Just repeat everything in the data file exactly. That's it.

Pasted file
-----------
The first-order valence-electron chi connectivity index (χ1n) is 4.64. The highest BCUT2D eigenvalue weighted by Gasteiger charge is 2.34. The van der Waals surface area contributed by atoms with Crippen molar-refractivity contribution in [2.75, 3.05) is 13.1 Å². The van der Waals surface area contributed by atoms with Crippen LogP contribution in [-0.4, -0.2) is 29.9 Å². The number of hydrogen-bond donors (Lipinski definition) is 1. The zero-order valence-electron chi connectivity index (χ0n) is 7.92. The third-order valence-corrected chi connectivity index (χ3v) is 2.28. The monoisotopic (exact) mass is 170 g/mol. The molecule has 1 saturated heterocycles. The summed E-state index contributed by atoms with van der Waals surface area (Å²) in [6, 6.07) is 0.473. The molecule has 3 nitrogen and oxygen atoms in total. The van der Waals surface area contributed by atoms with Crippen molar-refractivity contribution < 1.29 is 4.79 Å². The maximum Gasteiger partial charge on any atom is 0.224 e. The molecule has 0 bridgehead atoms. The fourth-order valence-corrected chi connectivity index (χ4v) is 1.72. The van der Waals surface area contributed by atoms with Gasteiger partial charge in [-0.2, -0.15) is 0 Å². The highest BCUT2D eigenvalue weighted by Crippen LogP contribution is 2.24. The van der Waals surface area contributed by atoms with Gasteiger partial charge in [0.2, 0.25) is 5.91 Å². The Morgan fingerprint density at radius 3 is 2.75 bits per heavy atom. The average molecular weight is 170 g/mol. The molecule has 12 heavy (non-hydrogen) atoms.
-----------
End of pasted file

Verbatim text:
The first-order valence-electron chi connectivity index (χ1n) is 4.64. The highest BCUT2D eigenvalue weighted by Gasteiger charge is 2.34. The van der Waals surface area contributed by atoms with Crippen molar-refractivity contribution in [2.75, 3.05) is 13.1 Å². The van der Waals surface area contributed by atoms with Crippen LogP contribution in [-0.4, -0.2) is 29.9 Å². The number of hydrogen-bond donors (Lipinski definition) is 1. The zero-order valence-electron chi connectivity index (χ0n) is 7.92. The third-order valence-corrected chi connectivity index (χ3v) is 2.28. The monoisotopic (exact) mass is 170 g/mol. The molecule has 1 saturated heterocycles. The summed E-state index contributed by atoms with van der Waals surface area (Å²) in [6, 6.07) is 0.473. The molecule has 3 nitrogen and oxygen atoms in total. The van der Waals surface area contributed by atoms with Crippen molar-refractivity contribution < 1.29 is 4.79 Å². The maximum Gasteiger partial charge on any atom is 0.224 e. The molecule has 0 bridgehead atoms. The fourth-order valence-corrected chi connectivity index (χ4v) is 1.72. The van der Waals surface area contributed by atoms with Gasteiger partial charge in [-0.2, -0.15) is 0 Å². The highest BCUT2D eigenvalue weighted by Crippen LogP contribution is 2.24. The van der Waals surface area contributed by atoms with Gasteiger partial charge in [0.2, 0.25) is 5.91 Å². The Morgan fingerprint density at radius 3 is 2.75 bits per heavy atom. The average molecular weight is 170 g/mol. The molecule has 12 heavy (non-hydrogen) atoms.